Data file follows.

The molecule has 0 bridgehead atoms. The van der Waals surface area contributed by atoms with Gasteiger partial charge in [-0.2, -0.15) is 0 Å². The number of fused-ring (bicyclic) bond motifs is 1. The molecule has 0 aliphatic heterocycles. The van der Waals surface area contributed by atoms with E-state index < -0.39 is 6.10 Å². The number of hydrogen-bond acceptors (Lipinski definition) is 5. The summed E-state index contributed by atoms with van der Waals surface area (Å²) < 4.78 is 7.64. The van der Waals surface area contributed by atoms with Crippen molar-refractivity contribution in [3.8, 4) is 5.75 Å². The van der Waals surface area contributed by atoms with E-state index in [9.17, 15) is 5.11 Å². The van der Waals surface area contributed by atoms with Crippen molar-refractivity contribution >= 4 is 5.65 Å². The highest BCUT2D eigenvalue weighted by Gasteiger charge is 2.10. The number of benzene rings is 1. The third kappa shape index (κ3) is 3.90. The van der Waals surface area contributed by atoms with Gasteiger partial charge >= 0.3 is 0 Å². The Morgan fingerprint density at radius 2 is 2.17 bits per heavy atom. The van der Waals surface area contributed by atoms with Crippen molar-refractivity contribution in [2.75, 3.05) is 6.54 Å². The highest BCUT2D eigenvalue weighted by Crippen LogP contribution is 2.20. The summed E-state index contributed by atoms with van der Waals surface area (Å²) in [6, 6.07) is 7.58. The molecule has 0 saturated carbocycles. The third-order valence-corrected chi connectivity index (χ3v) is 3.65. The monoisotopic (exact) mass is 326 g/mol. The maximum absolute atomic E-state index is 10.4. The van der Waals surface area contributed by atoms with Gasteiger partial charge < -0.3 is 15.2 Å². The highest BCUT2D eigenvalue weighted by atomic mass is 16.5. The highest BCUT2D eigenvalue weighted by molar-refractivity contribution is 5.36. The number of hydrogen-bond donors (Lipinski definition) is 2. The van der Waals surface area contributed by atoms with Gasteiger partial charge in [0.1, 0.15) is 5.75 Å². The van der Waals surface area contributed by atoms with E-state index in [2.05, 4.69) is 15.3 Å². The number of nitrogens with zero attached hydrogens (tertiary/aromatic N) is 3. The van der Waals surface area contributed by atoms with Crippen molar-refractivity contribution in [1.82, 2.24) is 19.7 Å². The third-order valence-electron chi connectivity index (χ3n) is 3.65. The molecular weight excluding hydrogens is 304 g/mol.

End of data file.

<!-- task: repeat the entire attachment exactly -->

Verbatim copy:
The molecule has 0 bridgehead atoms. The van der Waals surface area contributed by atoms with Gasteiger partial charge in [-0.2, -0.15) is 0 Å². The number of fused-ring (bicyclic) bond motifs is 1. The molecule has 0 aliphatic heterocycles. The van der Waals surface area contributed by atoms with E-state index < -0.39 is 6.10 Å². The number of hydrogen-bond acceptors (Lipinski definition) is 5. The summed E-state index contributed by atoms with van der Waals surface area (Å²) < 4.78 is 7.64. The van der Waals surface area contributed by atoms with Crippen molar-refractivity contribution in [3.8, 4) is 5.75 Å². The van der Waals surface area contributed by atoms with E-state index in [9.17, 15) is 5.11 Å². The van der Waals surface area contributed by atoms with Crippen molar-refractivity contribution >= 4 is 5.65 Å². The highest BCUT2D eigenvalue weighted by Gasteiger charge is 2.10. The number of benzene rings is 1. The third kappa shape index (κ3) is 3.90. The van der Waals surface area contributed by atoms with Gasteiger partial charge >= 0.3 is 0 Å². The Morgan fingerprint density at radius 2 is 2.17 bits per heavy atom. The van der Waals surface area contributed by atoms with Crippen molar-refractivity contribution in [2.75, 3.05) is 6.54 Å². The highest BCUT2D eigenvalue weighted by Crippen LogP contribution is 2.20. The summed E-state index contributed by atoms with van der Waals surface area (Å²) in [6, 6.07) is 7.58. The molecule has 0 saturated carbocycles. The third-order valence-corrected chi connectivity index (χ3v) is 3.65. The monoisotopic (exact) mass is 326 g/mol. The maximum absolute atomic E-state index is 10.4. The van der Waals surface area contributed by atoms with Gasteiger partial charge < -0.3 is 15.2 Å². The highest BCUT2D eigenvalue weighted by atomic mass is 16.5. The highest BCUT2D eigenvalue weighted by molar-refractivity contribution is 5.36. The number of hydrogen-bond donors (Lipinski definition) is 2. The van der Waals surface area contributed by atoms with Gasteiger partial charge in [0.1, 0.15) is 5.75 Å². The van der Waals surface area contributed by atoms with E-state index in [2.05, 4.69) is 15.3 Å². The number of nitrogens with zero attached hydrogens (tertiary/aromatic N) is 3. The van der Waals surface area contributed by atoms with Crippen molar-refractivity contribution in [1.82, 2.24) is 19.7 Å². The third-order valence-electron chi connectivity index (χ3n) is 3.65. The molecular weight excluding hydrogens is 304 g/mol.